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  • Posted by: TheJournalist64 - Dec. 02, 2005 7:34 PM ET USA

    Don't forget, in your analysis of the demise of the "old" ICEL, the work of Fr. Jerry Pokorsky and the organization Credo, for which I served as a member of the translation team. We took the Latin originals side-by-side with the ICEL follies to show (in my case) how the ICEL transmutations were Arian, Nestorian, Monophysite and Pelagian in character. The orthodox bishops, armed with such ammunition, prevailed in Rome. We got the epithet "semi-scholarly" association for our trouble.

  • Posted by: - Dec. 02, 2005 2:40 AM ET USA

    altar boy, you need to look in the Catechism: 'God is pure spirit, and posesses no quality of the body, neither masculine nor feminine'. You are confusing the Three with the One.

  • Posted by: Art Kelly - Dec. 02, 2005 12:58 AM ET USA

    Convert 1994 is correct. The Cardinal wrote a blistering letter to ICEL which totally rejected their rite of ordination. He indicated that not only was it a terrible translation, it was "not without doctrinal problems." His letter is posted in the Catholic Culture website at

  • Posted by: Vincit omnia amor - Dec. 01, 2005 6:27 PM ET USA

    how can I with one year of Latin (& a "C" average) translate some of these texts better than these so-called experts? Saints preserve us!

  • Posted by: - Dec. 01, 2005 4:27 PM ET USA

    Jesus is male. Jesus is God. God is male.

  • Posted by: - Dec. 01, 2005 1:11 PM ET USA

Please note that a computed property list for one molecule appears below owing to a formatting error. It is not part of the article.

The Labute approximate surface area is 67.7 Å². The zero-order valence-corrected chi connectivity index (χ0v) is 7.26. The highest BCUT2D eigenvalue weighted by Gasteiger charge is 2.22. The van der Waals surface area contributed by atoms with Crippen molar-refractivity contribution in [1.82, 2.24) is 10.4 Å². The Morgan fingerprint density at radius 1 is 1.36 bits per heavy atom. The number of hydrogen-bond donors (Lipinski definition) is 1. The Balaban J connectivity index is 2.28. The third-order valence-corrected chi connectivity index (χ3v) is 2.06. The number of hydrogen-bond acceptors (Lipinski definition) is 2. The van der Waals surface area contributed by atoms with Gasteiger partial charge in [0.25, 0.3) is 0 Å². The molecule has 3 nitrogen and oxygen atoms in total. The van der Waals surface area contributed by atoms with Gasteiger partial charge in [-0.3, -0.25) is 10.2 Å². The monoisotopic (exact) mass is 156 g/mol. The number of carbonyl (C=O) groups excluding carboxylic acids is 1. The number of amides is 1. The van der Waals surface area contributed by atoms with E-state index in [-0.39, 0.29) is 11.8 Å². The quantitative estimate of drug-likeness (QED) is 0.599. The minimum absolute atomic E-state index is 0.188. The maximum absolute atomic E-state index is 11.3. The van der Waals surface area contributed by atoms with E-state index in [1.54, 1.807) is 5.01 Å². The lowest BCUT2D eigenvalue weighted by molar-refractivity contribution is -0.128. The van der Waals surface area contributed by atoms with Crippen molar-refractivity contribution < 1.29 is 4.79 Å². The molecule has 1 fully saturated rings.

Wasn't the initial English translation of the Catechism of the Catholic Church sent back due to the same kind of mischief?

  • Posted by: - Dec. 01, 2005 1:05 PM ET USA

    And sheep that won't be led usually get eaten rather than just sheared.

  • Posted by: - Dec. 01, 2005 12:38 PM ET USA

    This is where you lose me, Uncle D. Not over the condemnation of the dreadful ICEL but over your barely-veiled allegation that God is in fact male. Both masculinity and femininity reflect different perfections of God, who does show his love as that of a mother throughout Sacred Scripture cf: Mulieris Dignitatem. Furthermore, Catholic women are explicitly called to a 'Christian feminism' in Evangelium Vitae. The traditional and correct masculine pronoun does not mean God is male.

  • Posted by: Sir William - Dec. 01, 2005 11:40 AM ET USA

    In my diocese, objection to some tomfoolery (as when former bishop ordered standing after the Agnus Dei rather than kneel - even though its been our tradition time out of mind and we live no where near Mexico or Canada) is countered with the phrase "give proper catechesis to the people". Only catechesis given was "Bishop's orders - STAND" So, why won't REAL 'proper catechesis' work here? (With the added bonus of giving them lessons in proper English) Betcha we get excuses instead.

  • Posted by: - Dec. 01, 2005 10:24 AM ET USA

    The same translators and their sympathizers have conjured up an excuse for not faithfully translating the Latin text: -- such changes might disturb the folks (read "idiots") in the pews, who are already aghast at the priestly scandals wrought by the folks who put the translators in power. They object to new drafts of the liturgy on the same, tired old grounds. Their agenda remains --- change the faith through "translation." This will not fly with Benedict XVI.

  • Posted by: - Dec. 01, 2005 10:14 AM ET USA

    "They were out to give us a different deity." She's starring in The Lion The Witch and The Wardrobe due in theatres December 9th

  • Posted by: - Dec. 01, 2005 10:10 AM ET USA

    Diogenes, if memory serves, the ICELites' worst nightmare in the Holy See was Jorge Arturo Cardinal Medina Estevez. I seem to recall his lengthy and voluminous criticism of the draft Missal somehwere on the WWW. It was orthodox and absolutely devastating to the liberals and feminists. Cardinal Medina is my personal favorite.